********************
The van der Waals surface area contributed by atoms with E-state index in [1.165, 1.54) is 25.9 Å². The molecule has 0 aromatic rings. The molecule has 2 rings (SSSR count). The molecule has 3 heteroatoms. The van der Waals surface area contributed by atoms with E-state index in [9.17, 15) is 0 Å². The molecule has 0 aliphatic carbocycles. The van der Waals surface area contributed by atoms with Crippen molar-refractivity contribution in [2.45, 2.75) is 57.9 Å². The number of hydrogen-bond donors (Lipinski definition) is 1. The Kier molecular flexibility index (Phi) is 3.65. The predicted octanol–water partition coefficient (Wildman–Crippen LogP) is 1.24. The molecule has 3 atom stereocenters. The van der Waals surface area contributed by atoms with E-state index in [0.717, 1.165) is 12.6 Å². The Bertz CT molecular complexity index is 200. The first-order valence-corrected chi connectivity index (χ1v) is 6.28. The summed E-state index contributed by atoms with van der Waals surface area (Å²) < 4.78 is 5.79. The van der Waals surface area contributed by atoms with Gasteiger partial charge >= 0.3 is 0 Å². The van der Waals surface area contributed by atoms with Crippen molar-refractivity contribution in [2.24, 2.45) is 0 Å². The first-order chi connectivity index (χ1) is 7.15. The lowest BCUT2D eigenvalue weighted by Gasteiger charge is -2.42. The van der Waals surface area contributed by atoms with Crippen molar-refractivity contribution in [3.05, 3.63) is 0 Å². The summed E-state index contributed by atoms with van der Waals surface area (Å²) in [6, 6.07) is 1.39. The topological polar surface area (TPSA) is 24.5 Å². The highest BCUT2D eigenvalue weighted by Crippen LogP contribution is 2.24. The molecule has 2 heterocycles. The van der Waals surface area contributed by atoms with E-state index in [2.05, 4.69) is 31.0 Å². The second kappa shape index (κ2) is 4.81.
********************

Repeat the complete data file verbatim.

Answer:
The van der Waals surface area contributed by atoms with E-state index in [1.165, 1.54) is 25.9 Å². The molecule has 0 aromatic rings. The molecule has 2 rings (SSSR count). The molecule has 3 heteroatoms. The van der Waals surface area contributed by atoms with E-state index in [9.17, 15) is 0 Å². The molecule has 0 aliphatic carbocycles. The van der Waals surface area contributed by atoms with Crippen molar-refractivity contribution in [2.45, 2.75) is 57.9 Å². The number of hydrogen-bond donors (Lipinski definition) is 1. The Kier molecular flexibility index (Phi) is 3.65. The predicted octanol–water partition coefficient (Wildman–Crippen LogP) is 1.24. The molecule has 3 atom stereocenters. The van der Waals surface area contributed by atoms with E-state index in [0.717, 1.165) is 12.6 Å². The Bertz CT molecular complexity index is 200. The first-order valence-corrected chi connectivity index (χ1v) is 6.28. The summed E-state index contributed by atoms with van der Waals surface area (Å²) < 4.78 is 5.79. The van der Waals surface area contributed by atoms with Gasteiger partial charge >= 0.3 is 0 Å². The van der Waals surface area contributed by atoms with Crippen molar-refractivity contribution in [2.24, 2.45) is 0 Å². The first-order chi connectivity index (χ1) is 7.15. The lowest BCUT2D eigenvalue weighted by Gasteiger charge is -2.42. The van der Waals surface area contributed by atoms with Crippen molar-refractivity contribution in [3.05, 3.63) is 0 Å². The summed E-state index contributed by atoms with van der Waals surface area (Å²) in [6, 6.07) is 1.39. The topological polar surface area (TPSA) is 24.5 Å². The highest BCUT2D eigenvalue weighted by Crippen LogP contribution is 2.24. The molecule has 2 heterocycles. The van der Waals surface area contributed by atoms with E-state index in [2.05, 4.69) is 31.0 Å². The second kappa shape index (κ2) is 4.81.